After advertisers and commercial users are more fully trussed up and dependent, these larger hosts and providers will go after consumers (picture Bank Of America, Netflix and your beloved utilities providers raising prices to end-users directly, but with less fanfare, and engendering less hatred or mass exodus threats). Of course, once consumers begin to get used to the idea of paying a "trivial" fee for what used to be free services, those fees will never, ever be reduced --- I would predict a high likelihood that they will be increased on a regular basis thereafter.

3) Collaborators, As Teams And Individual Members - As the participants in these large, currently nameless, faceless crowds become more sophisticated with time, experience and watching the success of the early-exploiters (my projected horizon for this awakening is over the course of three years, starting toward the end of the first quarter of 2012, and slowing down toward the end of the time horizon due a flooding of the marketplace with app litter, increased competition amongst these collaborative developer teams, i.e., bidding the price of the services down in accordance with the basic Law Of Supply And Demand), and the increased acceptance of software as a service with the expansion of the Cloud.

Incidentally, "The Cloud" still scares me. This is not only in terms of the dependency on yet a new set of utilities-like companies, but also due to the increased vulnerability to data theft, and the cost of downtime and defaults, and a feeling of the backups and modifications and parallel systems which will have to be deployed by companies which wish to mitigate and contain the risks involved in this "one-size-fits-all" type of solution. Also, The Cloud sounds ominously like the title of a B-grade science fiction movie or of a lesser Stephen King short story.

Douglas E. Castle for The Global Futurist

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Wednesday, November 9, 2011

Mandarin Madness: Self-Fulfilling Prophesy

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As is the case in many trends and their ultimate outcomes, a strong perception of the "inevitable future" becomes a self-fulfilling prophesy. Put succinctly, the belief becomes the truth because our actions in response to that belief make it so. The anticipated domination of  China in both the consumer and producer sectors has led to an increase in the number of students in industrialized nations who are learning to speak Mandarin. This is being encouraged by adding this language to the elective studies in high schools and colleges, and further fed by employment statisticians, economists and even professional and industry management recruiters who are preparing the next class of graduates for jobs where speaking Mandarin will give them the "edge."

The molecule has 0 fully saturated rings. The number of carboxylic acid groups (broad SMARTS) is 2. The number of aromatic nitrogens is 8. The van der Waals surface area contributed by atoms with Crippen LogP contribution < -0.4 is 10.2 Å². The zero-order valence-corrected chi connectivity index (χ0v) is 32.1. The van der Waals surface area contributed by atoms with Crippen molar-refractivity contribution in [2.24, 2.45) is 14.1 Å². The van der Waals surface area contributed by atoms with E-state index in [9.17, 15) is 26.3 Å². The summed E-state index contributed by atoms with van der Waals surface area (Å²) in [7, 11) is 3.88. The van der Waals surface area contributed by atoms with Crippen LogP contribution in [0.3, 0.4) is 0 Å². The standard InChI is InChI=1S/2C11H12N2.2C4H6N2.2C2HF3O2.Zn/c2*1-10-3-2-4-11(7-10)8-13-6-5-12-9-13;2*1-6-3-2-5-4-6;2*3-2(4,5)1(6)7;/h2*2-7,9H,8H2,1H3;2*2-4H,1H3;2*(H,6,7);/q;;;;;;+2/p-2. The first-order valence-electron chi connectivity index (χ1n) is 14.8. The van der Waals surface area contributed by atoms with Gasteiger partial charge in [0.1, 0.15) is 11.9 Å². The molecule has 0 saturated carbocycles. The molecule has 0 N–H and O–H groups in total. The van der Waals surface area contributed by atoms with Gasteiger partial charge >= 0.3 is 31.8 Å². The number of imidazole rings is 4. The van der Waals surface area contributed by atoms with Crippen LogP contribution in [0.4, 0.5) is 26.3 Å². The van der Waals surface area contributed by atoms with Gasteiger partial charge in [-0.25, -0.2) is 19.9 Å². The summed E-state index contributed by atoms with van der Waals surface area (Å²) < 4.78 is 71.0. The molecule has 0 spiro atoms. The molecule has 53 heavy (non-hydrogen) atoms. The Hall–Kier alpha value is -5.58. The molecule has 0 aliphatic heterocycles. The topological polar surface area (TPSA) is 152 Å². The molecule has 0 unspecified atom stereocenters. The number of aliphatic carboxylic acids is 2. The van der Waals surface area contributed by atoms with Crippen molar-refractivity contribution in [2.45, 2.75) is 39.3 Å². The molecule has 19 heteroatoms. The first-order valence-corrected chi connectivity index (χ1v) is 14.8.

It is also interesting that this phenomenon once applied to learning to speak Japanese in the late 1970s and in the 1980s in the United States, but to a smaller extent in terms of schools offering the elective and the number of students (as a percentage of total students) choosing to study.

The likely reasons that this newer wave of linguistic leaning is so much greater in proliferation and participation that the earlier one (i.e., learning to speak Japanese) are listed below:

1) The media are constantly speaking of China's inevitable rise to dominance, and the viralized potency of the new social media echoing this point did not exist during the "Japanese Period.";